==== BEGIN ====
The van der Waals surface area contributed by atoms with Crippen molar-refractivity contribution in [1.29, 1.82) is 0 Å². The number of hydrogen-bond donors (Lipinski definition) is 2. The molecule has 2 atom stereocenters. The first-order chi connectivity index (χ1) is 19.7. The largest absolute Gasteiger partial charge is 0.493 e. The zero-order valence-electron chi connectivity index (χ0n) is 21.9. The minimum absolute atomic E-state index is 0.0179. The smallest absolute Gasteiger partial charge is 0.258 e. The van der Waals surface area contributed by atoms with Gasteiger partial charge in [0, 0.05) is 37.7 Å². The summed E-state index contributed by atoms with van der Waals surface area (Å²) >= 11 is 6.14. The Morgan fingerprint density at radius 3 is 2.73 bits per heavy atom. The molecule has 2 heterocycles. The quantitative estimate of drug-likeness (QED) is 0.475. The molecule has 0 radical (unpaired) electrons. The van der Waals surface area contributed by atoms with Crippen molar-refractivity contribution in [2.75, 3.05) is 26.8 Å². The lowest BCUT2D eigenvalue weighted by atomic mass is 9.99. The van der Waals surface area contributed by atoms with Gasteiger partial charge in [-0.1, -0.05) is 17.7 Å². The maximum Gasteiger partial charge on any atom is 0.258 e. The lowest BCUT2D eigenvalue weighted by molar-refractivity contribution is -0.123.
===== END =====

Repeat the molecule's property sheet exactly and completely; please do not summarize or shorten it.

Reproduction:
The van der Waals surface area contributed by atoms with Crippen molar-refractivity contribution in [1.29, 1.82) is 0 Å². The number of hydrogen-bond donors (Lipinski definition) is 2. The molecule has 2 atom stereocenters. The first-order chi connectivity index (χ1) is 19.7. The largest absolute Gasteiger partial charge is 0.493 e. The zero-order valence-electron chi connectivity index (χ0n) is 21.9. The minimum absolute atomic E-state index is 0.0179. The smallest absolute Gasteiger partial charge is 0.258 e. The van der Waals surface area contributed by atoms with Gasteiger partial charge in [0, 0.05) is 37.7 Å². The summed E-state index contributed by atoms with van der Waals surface area (Å²) >= 11 is 6.14. The Morgan fingerprint density at radius 3 is 2.73 bits per heavy atom. The molecule has 2 heterocycles. The quantitative estimate of drug-likeness (QED) is 0.475. The molecule has 0 radical (unpaired) electrons. The van der Waals surface area contributed by atoms with Crippen molar-refractivity contribution in [2.75, 3.05) is 26.8 Å². The lowest BCUT2D eigenvalue weighted by atomic mass is 9.99. The van der Waals surface area contributed by atoms with Gasteiger partial charge in [-0.1, -0.05) is 17.7 Å². The maximum Gasteiger partial charge on any atom is 0.258 e. The lowest BCUT2D eigenvalue weighted by molar-refractivity contribution is -0.123.